Proteomic bioprofiles and mechanistic pathways of progression to heart failure: the HOMAGE study

Ferreira, J. P. et al. (2019) Proteomic bioprofiles and mechanistic pathways of progression to heart failure: the HOMAGE study. Circulation, 12(5), e005897. (doi: 10.1161/CIRCHEARTFAILURE.118.005897) (PMID:31104495)

186516.pdf - Accepted Version



Background: Identifying the mechanistic pathways potentially associated with incident heart failure (HF) may provide a basis for novel preventive strategies. Methods and Results: To identify proteomic biomarkers and the potential underlying mechanistic pathways that may be associated with incident HF defined as the first hospitalization for HF, a nested-matched case-control design was used with cases (incident HF) and controls (without HF) selected from 3 cohorts (>20 000 individuals). Controls were matched on cohort, follow-up time, age, and sex. Two independent sample sets (a discovery set with 286 cases and 591 controls and a replication set with 276 cases and 280 controls) were used to discover and replicate the findings. Two hundred fifty-two circulating proteins in the plasma were studied. Adjusting for the matching variables age, sex, and follow-up time (and correcting for multiplicity of tests), 89 proteins were found to be associated with incident HF in the discovery phase, of which 38 were also associated with incident HF in the replication phase. These 38 proteins pointed to 4 main network clusters underlying incident HF: (1) inflammation and apoptosis, indicated by the expression of the TNF (tumor necrosis factor)-family members; (2) extracellular matrix remodeling, angiogenesis and growth, indicated by the expression of proteins associated with collagen metabolism, endothelial function, and vascular homeostasis; (3) blood pressure regulation, indicated by the expression of natriuretic peptides and proteins related to the renin-angiotensin-aldosterone system; and (4) metabolism, associated with cholesterol and atherosclerosis. Conclusions: Clusters of biomarkers associated with mechanistic pathways leading to HF were identified linking inflammation, apoptosis, vascular function, matrix remodeling, blood pressure control, and metabolism. These findings provide important insight on the pathophysiological mechanisms leading to HF.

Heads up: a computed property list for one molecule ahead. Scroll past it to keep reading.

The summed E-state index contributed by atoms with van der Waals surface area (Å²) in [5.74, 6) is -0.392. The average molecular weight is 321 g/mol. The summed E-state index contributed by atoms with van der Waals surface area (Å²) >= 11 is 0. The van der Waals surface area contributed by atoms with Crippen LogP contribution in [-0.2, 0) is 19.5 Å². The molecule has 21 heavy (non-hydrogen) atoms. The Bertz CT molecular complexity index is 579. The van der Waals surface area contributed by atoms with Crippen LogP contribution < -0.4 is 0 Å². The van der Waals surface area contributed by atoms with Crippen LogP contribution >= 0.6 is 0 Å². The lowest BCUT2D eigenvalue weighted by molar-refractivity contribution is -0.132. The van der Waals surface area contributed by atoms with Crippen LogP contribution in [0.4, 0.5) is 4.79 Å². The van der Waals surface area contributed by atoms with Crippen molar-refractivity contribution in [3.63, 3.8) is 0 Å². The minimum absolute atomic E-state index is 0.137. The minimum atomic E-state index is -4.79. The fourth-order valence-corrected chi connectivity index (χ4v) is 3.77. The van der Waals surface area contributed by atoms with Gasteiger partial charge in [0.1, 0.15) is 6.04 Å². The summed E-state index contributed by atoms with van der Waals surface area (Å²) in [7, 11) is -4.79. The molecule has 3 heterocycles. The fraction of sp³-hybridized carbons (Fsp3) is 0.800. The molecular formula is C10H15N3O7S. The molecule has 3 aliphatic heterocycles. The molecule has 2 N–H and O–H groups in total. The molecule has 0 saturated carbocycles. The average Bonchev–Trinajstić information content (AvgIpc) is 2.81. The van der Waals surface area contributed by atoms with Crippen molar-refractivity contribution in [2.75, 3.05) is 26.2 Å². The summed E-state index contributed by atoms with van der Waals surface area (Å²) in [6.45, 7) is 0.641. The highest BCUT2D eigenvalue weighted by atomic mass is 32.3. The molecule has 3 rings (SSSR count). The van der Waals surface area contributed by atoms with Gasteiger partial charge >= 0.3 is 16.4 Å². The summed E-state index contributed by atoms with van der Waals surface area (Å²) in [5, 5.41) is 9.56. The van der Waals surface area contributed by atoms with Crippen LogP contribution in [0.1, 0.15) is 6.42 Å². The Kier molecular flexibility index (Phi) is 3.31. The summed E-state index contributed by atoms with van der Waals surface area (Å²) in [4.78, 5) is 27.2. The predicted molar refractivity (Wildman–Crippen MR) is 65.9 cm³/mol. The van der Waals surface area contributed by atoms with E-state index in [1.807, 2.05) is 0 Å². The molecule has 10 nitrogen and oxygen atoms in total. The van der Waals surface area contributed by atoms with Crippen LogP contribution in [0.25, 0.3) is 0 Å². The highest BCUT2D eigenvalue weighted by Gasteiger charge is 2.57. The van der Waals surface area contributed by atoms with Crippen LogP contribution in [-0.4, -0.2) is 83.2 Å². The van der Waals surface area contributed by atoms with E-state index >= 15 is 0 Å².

Item Type:Articles
Additional Information:The research leading to these results has received funding from the European Union Commission’s Seventh Framework programme under grant agreement N° 305507 (HOMAGE). We acknowledge the support from the Netherlands Cardiovascular Research Initiative, an initiative with support of the Dutch Heart FoundationCVON2016-Early HFPEF, and CVON 2017, ShePREDICTS.
Glasgow Author(s) Enlighten ID:Mischak, Professor Harald and Cleland, Professor John and Delles, Professor Christian and Ferreira, Mr Joao Pedro and Sattar, Professor Naveed
Authors: Ferreira, J. P., Verdonschot, J., Collier, T., Wang, P., Pizard, A., Bär, C., Björkman, J., Boccanelli, A., Butler, J., Clark, A., Cleland, J. G., Delles, C., Diez, J., Girerd, N., González, A., Hazebroek, M., Huby, A.-C., Jukema, W., Latini, R., Leenders, J., Levy, D., Mebazaa, A., Mischak, H., Pinet, F., Rossignol, P., Sattar, N., Sever, P., Staessen, J. A., Thum, T., Vodovar, N., Zhang, Z.-Y., Heymans, S., and Zannad, F.
College/School:College of Medical Veterinary and Life Sciences > School of Cardiovascular & Metabolic Health
College of Medical Veterinary and Life Sciences > School of Health & Wellbeing > Robertson Centre
Journal Name:Circulation
Publisher:American Heart Association
ISSN (Online):1524-4539
Published Online:20 May 2019
Copyright Holders:Copyright © 2019 American Heart Association, Inc.
First Published:First published in Circulation 12(5):e005897
Publisher Policy:Reproduced in accordance with the copyright policy of the publisher

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